Olympic Hopefuls Set to Compete at the Cardinal Track and Field Invitational

April 30, 2004

LIVE Commentary

In its ninth year, the Cardinal Invitational has developed into one of the premier track and field meets in the United States. Many of the top international, American and collegiate athletes are scheduled to compete Friday evening before an anticipated sold-out Cobb Track and Angell Field stadium. This evening, the stakes will be higher as many of the athletes competing tonight will attempt to achieve the 'A' qualifying standards for the Olympic Games in Athens, Greece. Tonight's middle distance and distance events will be arranged to provide the competitors an opportunity to get one step closer to their Olympic aspirations.

A yearly highlight of the Cardinal Invitational is the men's and women's Kim McDonald Memorial 10,000 meters. In successive years, the men's and women's American records were set at Stanford in this event. In 2002, Deena Drossin ran an American record time of 30:52.32 crushing Lynn Jennings' previous record of 31:19.89. Japan's Yoko Shibui won the race in a Japanese record time of 30:48.89. In 2001, Meb Keflezighi set an American record (27:13.98) in the men's 10,000 meters at the Cardinal Invitational and race winner Abraham Chebii of Kenya ran the fastest 10,000 meters ever on American soil with a time of 27:04.20.

Keflezighi returns to The Farm tonight to compete in the 2004 Kim McDonald Memorial men's 10,000 meters. At the recent USA 8K Championships in New York, Keflezighi ran a course and championship record time only two weeks after finishing first at the USA 15K Championships. Keflezighi also finished second at the U.S. Olympic Marathon Trials in February to secure a spot in the Athens Olympic Games. With the entries of American 5000 meter record holder Bob Kennedy, 2000 Olympians Abdi Abdirahman and Brad Hauser, 2004 USA 10 mile champion Dan Browne and Stanford's Ian Dobson and Louis Luchini, tonight's 10,000 meter field will be one of the best assembled in the United States. Seven of the top ten ranked American 10,000 meter runners from 2003 are scheduled to tour the Cobb Track oval for the 25-lap race. Pushing the American athletes will be a number of international 10,000 meter specialists, including a group of sub-28:00 runners from Japan and Thomas Kiplitan of Kenya. Tonight's competitors will be aiming for the Olympic 'A' standard of 27:49.00.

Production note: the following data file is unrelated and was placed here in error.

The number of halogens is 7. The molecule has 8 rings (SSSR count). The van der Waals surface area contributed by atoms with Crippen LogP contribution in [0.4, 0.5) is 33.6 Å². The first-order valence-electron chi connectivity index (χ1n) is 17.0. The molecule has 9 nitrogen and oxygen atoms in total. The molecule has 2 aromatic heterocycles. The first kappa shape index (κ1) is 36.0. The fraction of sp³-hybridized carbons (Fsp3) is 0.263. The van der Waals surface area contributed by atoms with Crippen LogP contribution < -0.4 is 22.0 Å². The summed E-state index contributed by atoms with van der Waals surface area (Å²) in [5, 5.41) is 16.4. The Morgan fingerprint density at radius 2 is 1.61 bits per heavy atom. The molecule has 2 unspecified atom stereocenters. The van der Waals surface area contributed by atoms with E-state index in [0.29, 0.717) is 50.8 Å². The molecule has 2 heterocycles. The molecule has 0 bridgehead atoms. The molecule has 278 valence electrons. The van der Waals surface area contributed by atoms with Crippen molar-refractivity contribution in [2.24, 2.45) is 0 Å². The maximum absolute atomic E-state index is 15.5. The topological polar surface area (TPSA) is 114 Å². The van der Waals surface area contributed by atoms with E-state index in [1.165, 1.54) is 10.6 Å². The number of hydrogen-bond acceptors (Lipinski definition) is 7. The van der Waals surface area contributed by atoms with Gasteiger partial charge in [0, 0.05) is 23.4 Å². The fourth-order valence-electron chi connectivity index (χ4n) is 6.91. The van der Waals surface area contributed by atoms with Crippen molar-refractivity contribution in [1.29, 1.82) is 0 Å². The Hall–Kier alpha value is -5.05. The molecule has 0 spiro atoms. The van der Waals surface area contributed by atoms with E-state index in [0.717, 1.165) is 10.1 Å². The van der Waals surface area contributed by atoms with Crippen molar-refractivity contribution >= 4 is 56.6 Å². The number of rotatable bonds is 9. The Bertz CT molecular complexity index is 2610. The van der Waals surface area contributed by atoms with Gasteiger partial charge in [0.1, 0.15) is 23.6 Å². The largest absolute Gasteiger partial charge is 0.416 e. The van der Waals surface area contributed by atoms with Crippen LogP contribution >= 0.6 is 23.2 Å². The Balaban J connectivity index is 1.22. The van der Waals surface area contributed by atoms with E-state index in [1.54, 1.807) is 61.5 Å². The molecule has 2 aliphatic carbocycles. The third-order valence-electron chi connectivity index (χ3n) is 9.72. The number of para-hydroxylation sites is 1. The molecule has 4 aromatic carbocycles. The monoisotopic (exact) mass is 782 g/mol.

Sally Barsosio of Kenya leads the list of entries in tonight's Kim McDonald Memorial women's 10,000 meters. Barsosio, who owns a best of 31:15.38, finished tenth at the 2004 IAAF World Cross Country Championships in February after placing second at the Kenyan National Championships. A trio of British women, including former NCAA champion Kathy Butler, Natalie Harvey and Haley Yelling will challenge Barsosio in the 10,000 meters. Butler is a 2000 Olympian and is a multi-time British national team member. Expect Rosemary Ryan and Marie Davenport of Ireland, the United States' Katie McGregor, twins Katie and Laura O'Neill, and 2003 NCAA 10,000 meter champion Alicia Craig of Stanford to mix things up with the leaders. Tonight's competitors will be aiming for the Olympic 'A' standard of 31:45.00.

Another highlight of the evening will be the women's 5000 meters where athletes will be chasing the Olympic 'A' standard of 15:08.70. Leading the list of entries and making her debut at Stanford's Cobb Track and Angell Field is the legendary Sonia O'Sullivan. O'Sullivan was the 2000 Olympic silver medalist in the 5000 meters and is a multi-time world and European champion in track and cross country. O'Sullivan owns a career best of 14:41.02. Courtney Babcock set the Canadian national record in the 5000 meters in 2004 and will provide plenty of pressure to the lead pack. Australia's Georgie Clarke owns the fastest time in the world in the 1500 meters in 2004, but will focus on the 5000 meters tonight. Look for Americans Shayne Culpepper, Carrie Tollefson, Elva Dryer and Lauren Fleshman as candidates for top honors in this race. Culpepper and Dryer are 2000 Olympians whose names can be found annually near the top of the U.S. rankings. Culpepper captured the bronze medal in the 3000 meters at the IAAF World Indoor Championships in March. Fleshman, a 2003 Stanford graduate, was a five-time NCAA Champion for the Cardinal, including three consecutive NCAA titles in the 5000 meters from 2001-03.